Thinking about the right thing at the right time is a challenge for me. At the table I often feel like I am overwhelmed by a torrent of information about the hand and possible options in different situations that might arise. I sometimes observe the key point of the hand - as I did here - and fail to understand its importance, or in the case of many of my blunders, draw an incorrect conclusion from a partial or incorrect analysis of the hand.

Back at home

What was I to make of all this? So many awful mistakes, and yet my best finish to date. 

Can I really be so confused so often and still hang with strong fields in the trials, and in the LM pairs, and in the Blue Ribbons? It seems that one player can't have that much good luck, and an amazing partner can only drag me so far in these fields, so how were all these results possible?

Debbie said to me after my first Blue Ribbons three years ago - where by some miracle we made day 2 but finished 155th of 156 after failing to break 40% either session on day 2 - that while I had made a lot of mistakes, there were lots more mistakes I might have made and didn't. At the time it felt like an earnest attempt by an honest but also compassionate person to find anything kind to say to a beginner who had been far out of his depth.

It may have been that, but at the same time it was also a wise statement about bridge.

When playing a hand it is often hard to figure out what is going on. As you have seen, my attempts to do so often fail spectacularly. But sometimes they don't, and a lot of the time I make normal plays. They aren't much to write about, but string together enough of them and you do OK. 

So, my conclusion is that a combination of three things are responsible for our good results:

- I have improved enough that while I am much weaker than most of the day 3 field, despite my frequent and jarring errors I am getting enough right that the gap is not nearly as big as one might imagine.

- Debbie and I don't play a lot of system, but we have few mixups. This lack of partnership errors partially offsets my excess of individual errors relative to the field.

- Debbie is not just good, but really really really good. She isn't always perfect and occasionally has bad sessions, but I think most of the time she significantly outplays the field wherever we play. If she didn't, despite my progress it would simply be impossible for us to do as well as we do.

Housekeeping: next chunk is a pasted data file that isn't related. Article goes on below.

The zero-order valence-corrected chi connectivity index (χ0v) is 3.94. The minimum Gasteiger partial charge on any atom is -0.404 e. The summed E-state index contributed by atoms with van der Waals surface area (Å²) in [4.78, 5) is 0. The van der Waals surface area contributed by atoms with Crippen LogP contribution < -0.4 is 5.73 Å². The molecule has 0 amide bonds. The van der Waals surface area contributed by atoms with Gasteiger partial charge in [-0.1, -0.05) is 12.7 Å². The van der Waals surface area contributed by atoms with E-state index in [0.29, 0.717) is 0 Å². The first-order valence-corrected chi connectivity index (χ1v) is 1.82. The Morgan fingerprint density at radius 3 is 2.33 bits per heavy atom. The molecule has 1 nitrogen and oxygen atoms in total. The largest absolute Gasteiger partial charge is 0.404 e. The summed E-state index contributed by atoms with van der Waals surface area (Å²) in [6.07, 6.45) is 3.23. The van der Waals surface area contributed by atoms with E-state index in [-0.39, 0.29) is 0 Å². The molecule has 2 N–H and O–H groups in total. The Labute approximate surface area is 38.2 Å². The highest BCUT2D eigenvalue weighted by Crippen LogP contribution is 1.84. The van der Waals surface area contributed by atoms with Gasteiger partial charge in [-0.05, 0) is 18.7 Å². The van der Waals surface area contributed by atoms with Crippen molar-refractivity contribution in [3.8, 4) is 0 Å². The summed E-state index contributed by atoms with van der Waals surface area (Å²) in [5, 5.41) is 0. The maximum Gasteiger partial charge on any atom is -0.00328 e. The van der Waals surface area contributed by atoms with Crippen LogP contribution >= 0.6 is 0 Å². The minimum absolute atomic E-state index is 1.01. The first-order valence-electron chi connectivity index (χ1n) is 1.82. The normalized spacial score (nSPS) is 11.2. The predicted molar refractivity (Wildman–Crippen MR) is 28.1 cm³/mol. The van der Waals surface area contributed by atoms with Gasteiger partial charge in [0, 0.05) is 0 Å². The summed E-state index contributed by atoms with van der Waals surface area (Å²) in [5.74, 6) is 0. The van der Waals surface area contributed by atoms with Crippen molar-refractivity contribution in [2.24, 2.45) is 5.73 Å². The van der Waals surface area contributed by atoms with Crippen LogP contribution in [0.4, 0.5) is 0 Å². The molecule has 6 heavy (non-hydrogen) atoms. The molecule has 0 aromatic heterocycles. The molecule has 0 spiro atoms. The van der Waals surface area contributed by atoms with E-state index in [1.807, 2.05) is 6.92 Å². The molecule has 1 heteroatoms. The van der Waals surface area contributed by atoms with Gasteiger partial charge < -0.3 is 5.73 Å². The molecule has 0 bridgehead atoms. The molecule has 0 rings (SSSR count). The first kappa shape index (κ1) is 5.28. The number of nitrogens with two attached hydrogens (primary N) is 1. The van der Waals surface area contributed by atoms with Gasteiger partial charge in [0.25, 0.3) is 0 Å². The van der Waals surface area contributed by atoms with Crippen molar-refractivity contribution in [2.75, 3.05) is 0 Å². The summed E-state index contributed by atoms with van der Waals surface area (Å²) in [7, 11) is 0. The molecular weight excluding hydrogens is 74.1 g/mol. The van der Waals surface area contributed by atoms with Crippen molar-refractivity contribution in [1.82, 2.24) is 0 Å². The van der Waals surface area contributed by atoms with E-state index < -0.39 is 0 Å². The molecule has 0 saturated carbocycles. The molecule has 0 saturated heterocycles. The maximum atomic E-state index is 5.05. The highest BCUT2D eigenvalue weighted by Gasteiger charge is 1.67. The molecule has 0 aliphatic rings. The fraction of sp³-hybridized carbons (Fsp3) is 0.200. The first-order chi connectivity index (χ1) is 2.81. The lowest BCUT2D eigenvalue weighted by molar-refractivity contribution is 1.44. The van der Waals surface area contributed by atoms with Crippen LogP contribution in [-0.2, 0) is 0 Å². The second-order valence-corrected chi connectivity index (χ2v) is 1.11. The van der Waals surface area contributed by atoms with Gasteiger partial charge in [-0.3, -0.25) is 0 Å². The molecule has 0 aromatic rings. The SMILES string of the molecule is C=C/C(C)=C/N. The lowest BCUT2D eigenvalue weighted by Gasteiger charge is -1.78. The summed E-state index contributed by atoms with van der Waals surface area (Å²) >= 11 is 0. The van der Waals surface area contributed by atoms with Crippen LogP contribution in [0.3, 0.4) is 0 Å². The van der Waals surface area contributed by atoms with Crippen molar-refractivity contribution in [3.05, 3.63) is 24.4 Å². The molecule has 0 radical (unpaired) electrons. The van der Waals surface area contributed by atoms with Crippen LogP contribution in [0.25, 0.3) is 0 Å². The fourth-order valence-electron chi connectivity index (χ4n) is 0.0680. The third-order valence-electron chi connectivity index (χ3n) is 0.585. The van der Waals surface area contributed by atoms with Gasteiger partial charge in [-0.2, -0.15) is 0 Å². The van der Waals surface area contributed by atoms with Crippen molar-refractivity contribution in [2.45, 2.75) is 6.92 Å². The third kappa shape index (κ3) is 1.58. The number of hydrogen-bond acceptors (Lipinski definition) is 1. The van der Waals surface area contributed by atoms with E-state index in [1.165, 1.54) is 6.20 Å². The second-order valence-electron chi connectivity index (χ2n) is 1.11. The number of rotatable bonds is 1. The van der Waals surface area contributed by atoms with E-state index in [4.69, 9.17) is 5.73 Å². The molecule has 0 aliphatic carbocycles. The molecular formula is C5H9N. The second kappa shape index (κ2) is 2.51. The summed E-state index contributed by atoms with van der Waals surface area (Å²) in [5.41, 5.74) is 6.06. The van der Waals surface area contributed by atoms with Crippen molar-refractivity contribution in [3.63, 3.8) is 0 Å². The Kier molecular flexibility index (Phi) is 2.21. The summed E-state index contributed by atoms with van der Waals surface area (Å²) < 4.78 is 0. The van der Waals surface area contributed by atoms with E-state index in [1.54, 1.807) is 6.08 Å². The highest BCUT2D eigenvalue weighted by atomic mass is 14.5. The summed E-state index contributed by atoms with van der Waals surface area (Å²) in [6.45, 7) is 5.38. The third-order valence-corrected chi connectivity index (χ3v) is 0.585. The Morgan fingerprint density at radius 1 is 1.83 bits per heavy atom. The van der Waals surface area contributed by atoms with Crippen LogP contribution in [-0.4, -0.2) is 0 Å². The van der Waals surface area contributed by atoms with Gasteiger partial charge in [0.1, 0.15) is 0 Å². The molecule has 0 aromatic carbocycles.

One more event

In District 21, our Flight A NAP qualifier is very strong. It is a four-session event and day two easily feels like a national event. Top three is very hard. We weren't close this year, having almost no carryover from an awful day one and two slightly above-average sessions day two. Again, I won't share any hands that I got right. But one of my errors here feels like the perfect hand to cap off this article and the year.

L Stansby
1098
Q
AQ942
Q863
Debbie
A7
J653
J10873
J9
J Stansby
KJ542
10872
5
A102
Max
Q63
AK94
K6
K754
W
N
E
S
 
P
1N
P
P
2
P
2
X
P
3
P
3
P
3
P
P
P
D
3 South
NS: 0 EW: 0

JoAnna Stansby was on my right and Lew was on my left -- I did say it was a tough field!  I felt a little nervous correcting to the suit JoAnna had shown (especially vulnerable), but it didn't make sense that Debbie would double without a flexible hand so without any agreement about this specific auction I expected - or at least hoped - to catch my partner with hearts. 

Lew led a spade which went to JoAnna's K. As I studied the dummy and the trump suit I had been worried about I saw something interesting. My trumps were not Jxxx opposite AK9x, but specific spots. I did what Debbie taught me to do and saw that I was missing the QT872. Unless the Q or 2 was in Lew's hand, leading the J would pin the stiff T, 8, or 7 in Lew's hand and with sufficient entries the 2 in JoAnna's hand would eventually lose to my 4 and I could pick up the suit. Without the 4 in my hand the only way to pick up the trump suit is to bang down the A or K and hope to drop a stiff Q in Lew's hand. What a difference the 4 can make.